With Sarah Montague and James Naughtie.
6.25, 7.25, 8.25 Sports News
6.45 Yesterday in Parliament
With Susan Hulme and David Wilby.
7.48 Thought for the Day With the Rt Rev Tom Butler.
8.31 Yesterday in Parliament
New series. 1/4. Markets and Morals
In the middle of the global recession,
Harvard professor of government Michael Sandel considers the expansion of markets and how we determine their moral limits. Should immigrants pay for citizenship?
Should we pay schoolchildren for good test results? Sandel calls for a more robust public debate about such questions, as part of A New Citizenship, the umbrella title for the lectures. Producer Jim Frank Rptd on Sat at 10.15pm
8/8. Pollination. Although the threat to the honey bee has been well publicised, Paul Evans asks if we are doing enough to conserve the other 260 species of bees in the UK.
Producer Brett Westwood Repeated tomorrow at 9pm
L Using their own bodies as the "canvas" for their art, some contemporary artists are redefining the limits of what it means to be human. Stelarc, who grew a genetically cloned ear on his left arm, Orian and Marina Abramovic talk to Bob Dickinson about what motivates them. Producer Bob Dickinson
2/2. Concluding his exploration of how classical performers prepare to play in front of a red light instead of a live audience, Terence Curran explores how seasoned musicians approach the recording process, and also looks at how decisions are reached in chamber groups as to which take is the best. Producer Emma Kingsley Rptd on Saturday at 3.30pm
Eva sets out on a journey of rediscovery with her father as they search for her missing mother. Mark Shand 's play about synaesthesia and how a father and daughter rediscover each other.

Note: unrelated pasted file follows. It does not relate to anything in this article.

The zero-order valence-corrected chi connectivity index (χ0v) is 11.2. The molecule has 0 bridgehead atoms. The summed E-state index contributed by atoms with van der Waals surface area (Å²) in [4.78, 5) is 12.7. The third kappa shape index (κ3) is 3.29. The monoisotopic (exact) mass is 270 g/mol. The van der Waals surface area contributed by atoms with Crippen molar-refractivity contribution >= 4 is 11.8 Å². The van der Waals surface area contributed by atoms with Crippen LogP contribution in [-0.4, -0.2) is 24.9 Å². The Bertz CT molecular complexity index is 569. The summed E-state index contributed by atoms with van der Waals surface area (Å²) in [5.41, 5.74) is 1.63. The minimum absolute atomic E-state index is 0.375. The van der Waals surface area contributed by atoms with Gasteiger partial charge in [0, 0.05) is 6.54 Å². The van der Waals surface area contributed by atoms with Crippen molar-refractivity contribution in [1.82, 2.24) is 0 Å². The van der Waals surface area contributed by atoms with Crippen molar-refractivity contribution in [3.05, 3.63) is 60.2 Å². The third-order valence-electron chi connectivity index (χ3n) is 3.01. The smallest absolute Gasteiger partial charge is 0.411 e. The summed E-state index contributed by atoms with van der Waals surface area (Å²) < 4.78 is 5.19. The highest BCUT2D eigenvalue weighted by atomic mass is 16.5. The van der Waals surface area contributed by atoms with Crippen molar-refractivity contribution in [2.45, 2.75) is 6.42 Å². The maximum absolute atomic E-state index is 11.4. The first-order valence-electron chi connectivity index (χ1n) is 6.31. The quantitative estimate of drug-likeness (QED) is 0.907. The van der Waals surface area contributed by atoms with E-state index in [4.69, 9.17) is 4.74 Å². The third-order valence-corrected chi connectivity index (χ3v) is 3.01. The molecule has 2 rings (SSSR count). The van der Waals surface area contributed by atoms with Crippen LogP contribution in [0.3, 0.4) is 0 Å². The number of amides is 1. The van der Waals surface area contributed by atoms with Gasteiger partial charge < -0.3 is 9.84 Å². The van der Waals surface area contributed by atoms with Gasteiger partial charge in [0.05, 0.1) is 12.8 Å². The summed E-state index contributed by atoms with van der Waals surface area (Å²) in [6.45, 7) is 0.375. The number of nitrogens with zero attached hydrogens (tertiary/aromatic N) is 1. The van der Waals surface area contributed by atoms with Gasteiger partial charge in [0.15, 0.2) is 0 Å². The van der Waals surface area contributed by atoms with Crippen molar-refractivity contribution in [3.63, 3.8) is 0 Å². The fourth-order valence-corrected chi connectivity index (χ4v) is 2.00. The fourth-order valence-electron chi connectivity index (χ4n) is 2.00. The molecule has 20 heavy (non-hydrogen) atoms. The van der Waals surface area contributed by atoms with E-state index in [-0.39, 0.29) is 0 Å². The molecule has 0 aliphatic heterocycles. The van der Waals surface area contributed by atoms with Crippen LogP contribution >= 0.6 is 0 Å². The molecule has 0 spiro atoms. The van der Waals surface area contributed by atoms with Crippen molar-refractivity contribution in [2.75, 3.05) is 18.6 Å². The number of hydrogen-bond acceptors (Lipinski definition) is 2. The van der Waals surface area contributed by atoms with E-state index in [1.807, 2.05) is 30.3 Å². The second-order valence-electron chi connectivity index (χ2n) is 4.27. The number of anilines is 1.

Producer Gary Brown
10/13. One of the few surviving crew members of the British whaling fleet recalls life on South Georgia. Vanessa Collingridge and the team investigate listeners' historical questions. ADDRESS: [address removed] email: [web address removed] Phone: [number removed]
RT CHOICE 1/3. The Lark. A short story from Alan 1 Titchmarsh, the first of three by bestselling romantic authors. A widow's life is transformed when she embarks upon an affair. Read by Joanna Tope. Producer Kirsteen Cameron Radio features: pages 116-117
67/90. And We Shall Overcome. Civil rights activists confront segregationists in the South and President Johnson signs the Voting Rights Act after years of protests and political pressure. For details see yesterday
RT DIRECT:America. Empire of Liberty series 2 is available on CD for E17.15 (RRP E24.47) inc p&p. Call [number removed] (landline calls cost 5p per min: mobiles vary) quoting [number removed], or visit bbcshop.com and enter code [number removed] at the checkout
New Zealand v South Africa
Commentary from Mark Pougatch and Simon Hughes on the Group D match at Lord's. With analysis by Jeremy Coney and Dermot Reeve. Producer Adam Mountford 'approximate times Commentary also on 5 Live Sports Extra from 5.15pm
1/5. Comedy series examining the bizarre and private lives of public people. Starring Jon Culshaw , Margaret Cabourn-Smith , Julian Dutton , Lewis Macleod , Jess Robinson and Duncan Wibsey. Producer Bill Dare
3/10. In the light of the swine flu scare, Julian O'Halloran reports from the US on whether the move to intensive pig farming methods has increased the risk of a flu pandemic. Producer Samantha Fenwick Repeated on Sunday at 5pm
3/8. Claudia Hammond examines cases of Munchausen's syndrome by proxy, finds out about the new name "fabricated or induced illness", and talks to a psychiatrist about the condition.
Producer Fiona Hill Repeated tomorrow at 4.30pm
1/3. Peter White wants to know who is watching him and goes in search of those who monitor how we spend our money. Today he meets the people behind the scenes at immigration and customs. Producer Cheryl Gabriel
2/70. It's July 1989, a year after Emma and Dexter first met - and agreed to be "just friends". Dex is off travelling in India and Em has slid into a grim waitressing job at a Mexican restaurant. But their letters continue to fly back and forth. By David Nicholls. For details see yesterday
There are more than 5 million programme listings in Genome. This is a
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understanding that it reflects the attitudes and standards of its time
- not those of today.
To read scans of the Radio Times magazines from the 1920s, 30s, 40s and
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This internal version of Genome, which includes all the magazine covers,
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